• I’d say a boycott is roughly equivalent to a book burning (if we assume an alternate reality where it is hard to find digital copies of books). The boycott, like book burning, seeks to destroy ideas (after all, an idea without an audience eventually just dies) by making it so they cannot/will not be heard. To put it in Deery’s terms, a book burning just deprives the speaker of an audience.

                    • Well done.

                      I await deery’s response.

                    • deery

                      A book burning, of your own property, is not against the law, and would be an exercise of free speech. If anything, assuming you bought a legal copy of the book, it does nothing except to contribute to air pollution and enrich the author with whom you presumably disagree with. If you are burning someone else’s book without permission, that is obviously wrong, and illegal both. If the government is doing it, that would be a 1st Amendment violation.

                      So basically you stand for the proposition that it is ok to suppress some people’s exercise of free speech (e.g.. boycotts, book burnings, etc) so that others, perfectly capable of countering this speech, will not have to deal with the fall out from the results of their original speech? Seems legit and logical.

                    • Whose speech did I say should be suppressed? I don’t think anyone has suggested people calling for boycotts should be forcibly stopped from doing so, the issue is whether it is unethical to do so.

                      The concept of book burning is not to buy your own copy of a book and to burn it, it is to gather all the books containing certain ideas and burning them, so as to effectively deprive the world of the ideas contained therein. A boycott seeks to accomplish the same goal.

                      If a single person, recognizing that someone’s ideas are wrong/bad/etc, decides not to pay for a person’s speech/book/whatever, that is fine. The way to encourage people to refuse to buy such speech is to speak about why the ideas are wrong/bad/etc and let people decide what to do with that information. Otherwise you are just acting to coerce a) your audience, by suggesting they can only be virtuous ignoring the ideas; and b) the author, by trying to forcibly remove his ideas from the marketplace.

                    • deery

                      The concept of book burning is not to buy your own copy of a book and to burn it, it is to gather all the books containing certain ideas and burning them, so as to effectively deprive the world of the ideas contained therein. A boycott seeks to accomplish the same goal.

                      A book burning says nothing more by itself than, “I really hate this book.” Now depending on the execution of a particular book burning, it can be unethical, or not, but you can also say that for almost anything. While I know that there is an evil cultural connotation of book burnings, I don’t think the concept of a book burning, or a boycott for that matter is unethical by itself.

                      If the government is behind the book burnings, like I said above, you run into 1st Amendment issues. If it is private individuals, have at it, as long as no one is being forcibly being deprived of property. Any publisher worth their salt is going to keep cranking out books for people to buy and burn, if they are smart that is. The author’s message will still get out, with help from the book burners, even. Plus he gets rich at the same time. Which is why book burning is stupid, but not really unethical.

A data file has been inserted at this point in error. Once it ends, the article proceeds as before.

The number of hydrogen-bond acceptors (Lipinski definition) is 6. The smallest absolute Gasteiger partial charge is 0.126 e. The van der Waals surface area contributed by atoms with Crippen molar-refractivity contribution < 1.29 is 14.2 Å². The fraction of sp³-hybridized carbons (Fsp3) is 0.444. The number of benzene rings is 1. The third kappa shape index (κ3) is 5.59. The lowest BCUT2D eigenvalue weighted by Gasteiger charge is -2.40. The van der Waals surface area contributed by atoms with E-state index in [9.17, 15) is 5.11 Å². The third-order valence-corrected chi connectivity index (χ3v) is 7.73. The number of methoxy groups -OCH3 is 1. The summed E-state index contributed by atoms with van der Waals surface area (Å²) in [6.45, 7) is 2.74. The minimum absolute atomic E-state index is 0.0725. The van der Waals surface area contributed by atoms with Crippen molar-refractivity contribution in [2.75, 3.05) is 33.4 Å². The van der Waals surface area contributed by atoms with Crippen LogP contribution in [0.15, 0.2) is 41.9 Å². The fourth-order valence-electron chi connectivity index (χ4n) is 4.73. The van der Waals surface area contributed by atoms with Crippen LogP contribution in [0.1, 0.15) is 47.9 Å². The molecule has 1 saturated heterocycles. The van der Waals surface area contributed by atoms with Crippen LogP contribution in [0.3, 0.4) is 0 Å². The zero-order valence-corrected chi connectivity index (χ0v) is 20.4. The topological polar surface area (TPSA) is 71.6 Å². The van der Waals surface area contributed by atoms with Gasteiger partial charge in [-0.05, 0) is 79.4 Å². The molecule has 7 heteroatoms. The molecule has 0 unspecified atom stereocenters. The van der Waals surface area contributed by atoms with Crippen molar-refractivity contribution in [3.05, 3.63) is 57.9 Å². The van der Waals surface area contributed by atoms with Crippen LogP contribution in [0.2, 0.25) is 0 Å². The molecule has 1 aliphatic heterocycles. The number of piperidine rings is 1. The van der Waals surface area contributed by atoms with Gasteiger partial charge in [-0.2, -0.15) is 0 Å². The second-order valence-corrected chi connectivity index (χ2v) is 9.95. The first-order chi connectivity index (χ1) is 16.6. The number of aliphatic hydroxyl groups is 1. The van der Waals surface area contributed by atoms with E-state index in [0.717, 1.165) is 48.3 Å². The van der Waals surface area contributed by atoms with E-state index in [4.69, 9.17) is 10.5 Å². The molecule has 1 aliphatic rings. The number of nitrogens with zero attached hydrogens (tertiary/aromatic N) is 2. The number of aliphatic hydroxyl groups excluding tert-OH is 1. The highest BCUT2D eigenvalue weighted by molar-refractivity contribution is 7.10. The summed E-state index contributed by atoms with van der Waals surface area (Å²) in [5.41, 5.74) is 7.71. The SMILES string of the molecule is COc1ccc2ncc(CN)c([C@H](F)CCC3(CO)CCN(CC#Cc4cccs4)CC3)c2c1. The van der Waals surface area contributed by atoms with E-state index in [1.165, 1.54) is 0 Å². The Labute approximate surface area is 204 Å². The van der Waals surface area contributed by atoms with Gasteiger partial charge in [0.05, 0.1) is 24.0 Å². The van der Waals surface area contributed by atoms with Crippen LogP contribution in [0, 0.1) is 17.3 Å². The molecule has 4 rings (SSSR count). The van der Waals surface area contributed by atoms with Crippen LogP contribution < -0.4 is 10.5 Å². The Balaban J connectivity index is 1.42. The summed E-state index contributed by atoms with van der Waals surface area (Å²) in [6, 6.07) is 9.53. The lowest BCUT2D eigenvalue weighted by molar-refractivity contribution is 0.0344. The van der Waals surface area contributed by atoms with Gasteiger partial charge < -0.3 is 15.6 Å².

A boycott is smarter. It simply says, “we, as a group, have decided not to purchase your book.” The publisher can make the business decision to go ahead and publish, or not, forewarned with that knowledge. The author can also feel free to counter, addressing that groups concerns, mocking them, or whatever he might choose to do to convince his allies to rally to his side, and sway the publisher there might be some profit in publishing his book. The clash of ideas and speech, played out through capitalistic principles. What’s the problem?

            • Right… But that’s not all a boycott can be. If because of this kerfuffle, Simon and Shuster pulled Milo’s book from print, the effect of the boycott would be to infringe on Milo’s speech. And be honest… That’s the goal of boycotts like this. It’s usually not some variation of “You shouldn’t listen to this” it’s “This shouldn’t be allowed to happen.”

              And it’s funny… Like the topics or not, there’s no way to get around the fact that by pointedly depriving yourself from the opposing point of view, you are languishing in this… self imposed ignorance. Your liberal forefathers are spinning in their graves.

    • joed68

      “please tell that to the many, many slave masters and their black concubine victims, including Thomas Jefferson. ”

      So, you think that Milo has this poor guy in chains in his basement? Hells bells! Somebody needs to call the cops!

  3. “As for the laughable contention that one cannot be a white supremacist because one has a black lover, please tell that to the many, many slave masters and their black concubine victims, including Thomas Jefferson.”

    Jump ball.

    Who wants to explain to deery how utterly flawed this comparison is?

    • Not just utterly flawed. But how embarrassingly pathetic this jab is also.

    • Dalia

      It’s a flawed comparison, but the point that Milo fetishes black men, and that wanting to have sex with people of another race does not mean you’re not a supremacist, is valid.